Last night we had a nightmare in which we were introduced to the Pope, and all we could think to call him was, "His Popeness." We don't know where that came from, but we knew it was wrong. So we got in touch with Pastor Richard Baker, the director of the Cathedral of St. Patrick's Young Singers — a group of seventeen children, ages 10 to 16, who will perform for the Pope when he arrives in New York tomorrow — and asked him to tell us what he told the kids about how to behave, should we find ourselves in his divine presence, and a few other burning questions as well.
What do I do if I get into a situation where I actually meet the Pope?
If you have the chance of actually coming to him one-on-one — which, of course, you probably won't, but just in case that happens — it's customary to kiss the ring upon the finger of his right hand. And then address him as "Your Holiness." Not "Hey Pope" or "Hello Pope." "Your Holiness" is how you refer to him all the time: "Thank you, your Holiness," "It was a pleasure to meet you, your Holiness." Or you could refer to him as "Holy Father." "Holy Father, may I ask you, what did you have for breakfast this morning?" You know. You always refer to the pope as "Your Holiness" and "Holy Father." After that, the Pope will probably speak to you first, and then you would respond to him, and feel very relaxed at that point. Once the sense of protocol is done, you can think of him as your priest. You should respond to what he has to say. He may say, "Your music was beautiful," or he may say something about himself.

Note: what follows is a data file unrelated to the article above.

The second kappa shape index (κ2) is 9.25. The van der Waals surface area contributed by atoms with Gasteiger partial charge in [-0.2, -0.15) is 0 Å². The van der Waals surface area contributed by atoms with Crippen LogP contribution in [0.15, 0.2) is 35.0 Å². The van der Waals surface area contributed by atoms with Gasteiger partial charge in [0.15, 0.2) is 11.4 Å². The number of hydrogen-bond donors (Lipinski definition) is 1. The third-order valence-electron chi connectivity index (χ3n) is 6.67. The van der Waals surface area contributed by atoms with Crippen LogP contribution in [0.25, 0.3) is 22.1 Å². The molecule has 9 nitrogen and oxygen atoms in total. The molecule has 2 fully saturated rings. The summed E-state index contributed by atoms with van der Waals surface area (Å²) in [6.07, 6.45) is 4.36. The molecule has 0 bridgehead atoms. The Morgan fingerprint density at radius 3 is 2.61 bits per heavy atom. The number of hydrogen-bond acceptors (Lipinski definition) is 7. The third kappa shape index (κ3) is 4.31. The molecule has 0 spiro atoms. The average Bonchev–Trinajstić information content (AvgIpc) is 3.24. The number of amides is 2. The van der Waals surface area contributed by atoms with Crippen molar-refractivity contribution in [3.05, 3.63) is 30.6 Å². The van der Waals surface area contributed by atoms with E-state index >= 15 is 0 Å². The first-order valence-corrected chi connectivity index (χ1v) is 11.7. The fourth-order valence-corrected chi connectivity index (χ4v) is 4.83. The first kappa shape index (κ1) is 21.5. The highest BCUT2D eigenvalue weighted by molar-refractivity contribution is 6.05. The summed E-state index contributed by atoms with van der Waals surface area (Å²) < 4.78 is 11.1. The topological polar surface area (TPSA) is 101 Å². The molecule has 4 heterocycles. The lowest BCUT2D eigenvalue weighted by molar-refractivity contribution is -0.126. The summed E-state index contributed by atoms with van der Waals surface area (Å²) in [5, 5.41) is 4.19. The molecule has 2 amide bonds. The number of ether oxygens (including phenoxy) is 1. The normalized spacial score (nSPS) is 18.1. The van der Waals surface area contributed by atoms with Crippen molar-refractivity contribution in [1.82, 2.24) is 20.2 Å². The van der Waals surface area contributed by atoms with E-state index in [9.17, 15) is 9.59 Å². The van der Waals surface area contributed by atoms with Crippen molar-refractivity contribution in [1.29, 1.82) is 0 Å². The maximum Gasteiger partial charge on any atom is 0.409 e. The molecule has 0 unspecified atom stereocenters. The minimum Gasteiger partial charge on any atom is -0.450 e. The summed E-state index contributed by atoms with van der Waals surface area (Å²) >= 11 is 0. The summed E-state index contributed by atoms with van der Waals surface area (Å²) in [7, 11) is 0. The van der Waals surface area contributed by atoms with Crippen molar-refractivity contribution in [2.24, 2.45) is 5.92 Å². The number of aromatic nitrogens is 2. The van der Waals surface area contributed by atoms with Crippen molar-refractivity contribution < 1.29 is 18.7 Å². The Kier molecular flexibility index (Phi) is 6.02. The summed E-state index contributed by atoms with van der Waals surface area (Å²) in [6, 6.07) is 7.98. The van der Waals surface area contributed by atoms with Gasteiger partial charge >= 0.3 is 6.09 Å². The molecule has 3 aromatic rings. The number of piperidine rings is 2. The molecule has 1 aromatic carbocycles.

So I can ask him questions?
He is very much open to everyday stuff. You may have something special you would like to ask him. Let's say one of your grandparents is sick, or one of your brothers and sisters, the Holy Father would be very open to hearing that. You could say, "Holy Father, could you please pray for my grandmother?"
What about touching the Pope?
You can touch the Pope, in terms of taking his hand.
Who will he hang out with while he is here?
He'll be traveling with his personal secretary and a number of Vatican officials. Remember, he comes as Head of State. So both arms, the church and the state, will be coming with him. But I don't think his entourage is that large. He's a priest, you know. He travels light. —Arianne Cohen